Project Mah Jongg

Score card for mah jongg, c. 1923

Score card for mah jongg, c. 1923

Courtesy the Museum of Jewish Heritage — A Living Memorial to the Holocaust

Vintage mah jongg tiles

Vintage mah jongg tiles

Courtesy the Museum of Jewish Heritage — A Living Memorial to the Holocaust

Leisure-class ladies playing a floating game of mah jongg, 1924

Leisure-class ladies playing a floating game of mah jongg, 1924

Courtesy of Library of Congress, Prints and Photographs Division

January 24 – April 22, 2012

Project Mah Jongg is the first exhibition of its kind—taking visitors on an exploration of the game’s cultural meanings through sight, sound, text, and play. The game of mah jongg is explored in dynamic formats throughout the exhibition, including 20th-century popular objects and a visitor-activated soundscape that features clacking tiles, exclamations from games by Jewish-American and Chinese-American players, reminiscences, and vintage music. Large-scale graphics by Isaac Mizrahi, Maira Kalman, Bruce McCall, and Christoph Niemann illustrate mah jongg as an ongoing muse for contemporary artists. A game table at the core of the exhibition invites visitors to engage in the continuing tradition.

 

The Maltz Museum has added vintage mah jongg sets and rule cards from area Clevelanders, period costumes on loan from the Kent State University Museum, and a short film by area filmmakers Amy Wasserstrom Cummings and John Cummings. Titled May the Tiles Be with You: Cleveland’s Love Affair with Mah Jongg, the documentary records the mah jongg memories of Clevelanders.  Music for the exhibition has been provided by the Cleveland Chinese Music Ensemble.  Game tables available by reservation only.  Call the Museum for details.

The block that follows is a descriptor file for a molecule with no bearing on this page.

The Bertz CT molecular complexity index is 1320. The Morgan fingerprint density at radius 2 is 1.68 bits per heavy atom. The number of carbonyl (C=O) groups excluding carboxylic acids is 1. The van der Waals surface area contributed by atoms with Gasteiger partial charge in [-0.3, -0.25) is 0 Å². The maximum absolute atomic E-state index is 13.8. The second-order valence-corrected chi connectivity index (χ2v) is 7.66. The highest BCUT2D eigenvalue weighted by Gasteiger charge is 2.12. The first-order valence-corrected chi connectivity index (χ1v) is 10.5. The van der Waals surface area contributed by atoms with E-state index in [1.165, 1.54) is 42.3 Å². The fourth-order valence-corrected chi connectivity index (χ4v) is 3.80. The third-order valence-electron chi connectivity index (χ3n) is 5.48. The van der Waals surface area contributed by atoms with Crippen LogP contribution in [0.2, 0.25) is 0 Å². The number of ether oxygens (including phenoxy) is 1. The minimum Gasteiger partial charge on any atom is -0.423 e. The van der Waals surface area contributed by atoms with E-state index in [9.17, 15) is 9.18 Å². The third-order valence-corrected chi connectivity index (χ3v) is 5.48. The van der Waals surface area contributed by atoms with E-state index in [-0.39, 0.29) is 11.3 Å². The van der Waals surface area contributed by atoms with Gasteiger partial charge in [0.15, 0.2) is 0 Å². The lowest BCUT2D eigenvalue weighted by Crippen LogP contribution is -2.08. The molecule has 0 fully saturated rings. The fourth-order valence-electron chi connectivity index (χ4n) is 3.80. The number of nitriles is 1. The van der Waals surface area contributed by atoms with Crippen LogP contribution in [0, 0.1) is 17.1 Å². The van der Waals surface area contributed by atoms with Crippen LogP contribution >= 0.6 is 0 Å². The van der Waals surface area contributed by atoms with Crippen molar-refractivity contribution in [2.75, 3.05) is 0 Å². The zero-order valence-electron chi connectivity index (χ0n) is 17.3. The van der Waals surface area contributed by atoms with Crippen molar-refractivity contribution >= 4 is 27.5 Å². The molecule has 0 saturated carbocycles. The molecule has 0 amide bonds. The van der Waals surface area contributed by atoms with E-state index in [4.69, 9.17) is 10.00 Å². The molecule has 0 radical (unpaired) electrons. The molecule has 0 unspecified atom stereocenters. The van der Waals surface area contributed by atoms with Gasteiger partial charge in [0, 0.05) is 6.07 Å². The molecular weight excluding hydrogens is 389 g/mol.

The exhibition serves as historical treatment of the topic, a placeholder for memory, a generator of whimsy, and a stage set for the game’s continuation. The environment conveys how mah jongg is much more than a game: it is a carrier of fantasy, identity, memory, and meaning.

 

Project Mah Jongg was created by the Museum of Jewish Heritage — A Living Memorial to the Holocaust in New York City.

 

Visit the official website

Read more about the exhibition in the New York Times and Cleveland Magazine.

Watch a podcast about the exhibition from The Forward.

 

Project Mah Jongg is made possible through the generosity of the National Mah Jongg League. Additional support is provided by Sylvia Hassenfeld and 2wice Arts Foundation. Exhibit design by Abbott Miller, Pentagram

Local sponsors include BNY Mellon Wealth ManagementMargaret Wong & Associates, Pearl of the Orient, Dollar Bank, and Li Wah. Media sponsor Cleveland Jewish News.

 

Mah Jongg Maven Sponsors: Mr. and Mrs. Irving B. Fine, Lou Freiberg and Lois J. Davis, Al Gray and Daughters Lottie and Rachel and Grandson Azzizi, Elaine Harris Green, Myah Moore Irick (PNC Wealth Management), Milt and Tamar Maltz, Don and Sally Messinger, Alan and Carole Schonberg, Lauren and Steve Spilman

Mah Jongg  Enthusiast Sponsors: Harry J. and Rosalyn Abraham; Ian and Gloria Abrams; Lawrence and Nancy Bell; Dr. Erol and Laura Beytas; Café 56 Catering; Corky and Lenny’s; Stacie and Jeff Halpern; Lilli Harris; Jack’s Delicatessen; Judy and David Kaufman; Lois Klein; Leikin Motor Companies; Alvin and Lorrie Magid; Alvie and Kathy Markowitz; Abraham and Barbara Miller; Denise Arnstine, Marti Davis, Susie Rubin, and Shari Perlmuter; Lori and Scott Soble; Bob and Michelle Reiner; Phillip and Peggy Wasserstrom